The process

In addition, a Financial PR adviser might be appointed. For a floating company new to the demands of a public financial profile, such an adviser can help establish the links into the financial press and editorial community. If the company has a small or inactive public relations function, then this support will be critical. The first task is player selection. This is a significant activity within itself, in terms of both scale and importance to success. As in so many such exercises, the selection criteria should include cost, previous and relevant experience (credibility), resources/size and the fit of the personal/corporate personalities involved. Other factors come into play for particular selections (e.g., bank’s distribution strengths).

The one selection that is out of the company’s control is that of the bank’s legal advisers. Somewhat curiously, the selection is down to the bank(s) and the bill has to be paid by the company floating. Some duty of due care and attention to costs in this selection process should be emphasised as part of selecting the bank(s). A fee cap is well advised.

The biggest load on a company is the time required to help generate the necessary legal documentation, even if these are mostly prepared by external advisers. The underlying information is after all invariably sourced from the company. With lots of advisers, lots of documents and information and only one management team, the potential pressures are obvious!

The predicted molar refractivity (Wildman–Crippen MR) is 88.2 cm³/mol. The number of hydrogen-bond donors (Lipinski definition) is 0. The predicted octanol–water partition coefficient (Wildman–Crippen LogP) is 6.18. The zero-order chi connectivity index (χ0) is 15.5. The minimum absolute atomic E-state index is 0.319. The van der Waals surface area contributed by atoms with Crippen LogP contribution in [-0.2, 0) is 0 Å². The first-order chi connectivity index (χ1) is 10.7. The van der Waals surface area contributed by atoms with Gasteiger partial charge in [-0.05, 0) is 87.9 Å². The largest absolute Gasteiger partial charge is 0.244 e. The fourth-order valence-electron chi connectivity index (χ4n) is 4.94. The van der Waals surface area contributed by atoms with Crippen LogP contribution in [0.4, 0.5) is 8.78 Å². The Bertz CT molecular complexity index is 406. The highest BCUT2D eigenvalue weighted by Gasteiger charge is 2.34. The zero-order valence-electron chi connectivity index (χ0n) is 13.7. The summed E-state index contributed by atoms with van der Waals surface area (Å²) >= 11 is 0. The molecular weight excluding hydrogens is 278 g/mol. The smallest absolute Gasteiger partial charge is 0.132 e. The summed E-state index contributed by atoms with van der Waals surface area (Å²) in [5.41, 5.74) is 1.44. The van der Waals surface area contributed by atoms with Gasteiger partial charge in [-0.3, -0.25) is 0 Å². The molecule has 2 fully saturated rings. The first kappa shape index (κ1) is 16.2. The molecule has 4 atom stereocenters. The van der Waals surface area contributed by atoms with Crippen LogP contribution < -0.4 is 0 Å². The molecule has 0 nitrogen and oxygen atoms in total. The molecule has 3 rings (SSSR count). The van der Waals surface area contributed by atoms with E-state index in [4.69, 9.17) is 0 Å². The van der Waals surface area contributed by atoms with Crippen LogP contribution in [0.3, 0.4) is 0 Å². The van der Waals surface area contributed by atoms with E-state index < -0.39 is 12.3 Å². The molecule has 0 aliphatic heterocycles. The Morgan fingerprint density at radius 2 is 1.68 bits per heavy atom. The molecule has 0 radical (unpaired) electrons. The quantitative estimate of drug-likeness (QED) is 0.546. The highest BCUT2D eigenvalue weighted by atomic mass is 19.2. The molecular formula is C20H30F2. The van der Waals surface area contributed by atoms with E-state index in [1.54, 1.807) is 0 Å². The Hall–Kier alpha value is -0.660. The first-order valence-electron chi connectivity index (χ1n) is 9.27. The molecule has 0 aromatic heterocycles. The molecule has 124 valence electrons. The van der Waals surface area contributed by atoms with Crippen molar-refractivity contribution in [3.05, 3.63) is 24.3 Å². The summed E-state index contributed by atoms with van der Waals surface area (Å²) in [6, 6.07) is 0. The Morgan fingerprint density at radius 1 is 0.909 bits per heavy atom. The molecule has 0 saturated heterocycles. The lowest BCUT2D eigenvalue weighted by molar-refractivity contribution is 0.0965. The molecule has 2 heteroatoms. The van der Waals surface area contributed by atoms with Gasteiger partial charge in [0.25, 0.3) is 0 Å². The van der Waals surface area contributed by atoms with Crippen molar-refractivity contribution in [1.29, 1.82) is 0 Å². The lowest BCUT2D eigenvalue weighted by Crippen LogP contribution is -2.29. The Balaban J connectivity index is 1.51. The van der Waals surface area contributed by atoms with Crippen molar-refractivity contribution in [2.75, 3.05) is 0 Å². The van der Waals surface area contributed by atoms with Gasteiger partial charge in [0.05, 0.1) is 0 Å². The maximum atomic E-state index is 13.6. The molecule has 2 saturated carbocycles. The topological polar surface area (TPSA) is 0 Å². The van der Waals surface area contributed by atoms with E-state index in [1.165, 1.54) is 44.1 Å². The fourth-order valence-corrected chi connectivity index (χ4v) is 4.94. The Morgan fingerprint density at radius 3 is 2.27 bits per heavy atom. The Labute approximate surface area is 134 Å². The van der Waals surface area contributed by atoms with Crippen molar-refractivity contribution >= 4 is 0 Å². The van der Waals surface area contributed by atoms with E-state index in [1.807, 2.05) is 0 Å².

For even a relatively small IPO, upwards of sixty legal documents will require completion and signature. Many of these are procedural.

However, a few drive significant effort and cost, and as such are critical to the process. These include:

  • Long form (the financial report written by accountants detailing all aspects of the business accounts, and which also describes how the company’s key systems — reservations, IT, etc. — work);
  • Legal due diligence (the report written by the lawyers as a requirement of the stock exchange to satisfy all parties concerned of the legal standing of the company);
  • Prospectus/listing particulars (the sales document prepared on behalf of the company, the information in which is subject to legal and stock–market regulations);
  • Verification notes (documentary evidence supporting claims made in the prospectus);
  • Accounts/short–form (abbreviated version of the company’s accounts); and
  • Working capital memorandum (review of working capital requirements by the accountants, which has the function of ensuring that the business is sustainable in the medium term).

The nature of the beast means that all information has to be up–to–date and current as at flotation day. That is, however early one plans and effectively completes core documents, then they all need last minute updates and the last month inevitably becomes a feat of information coordination.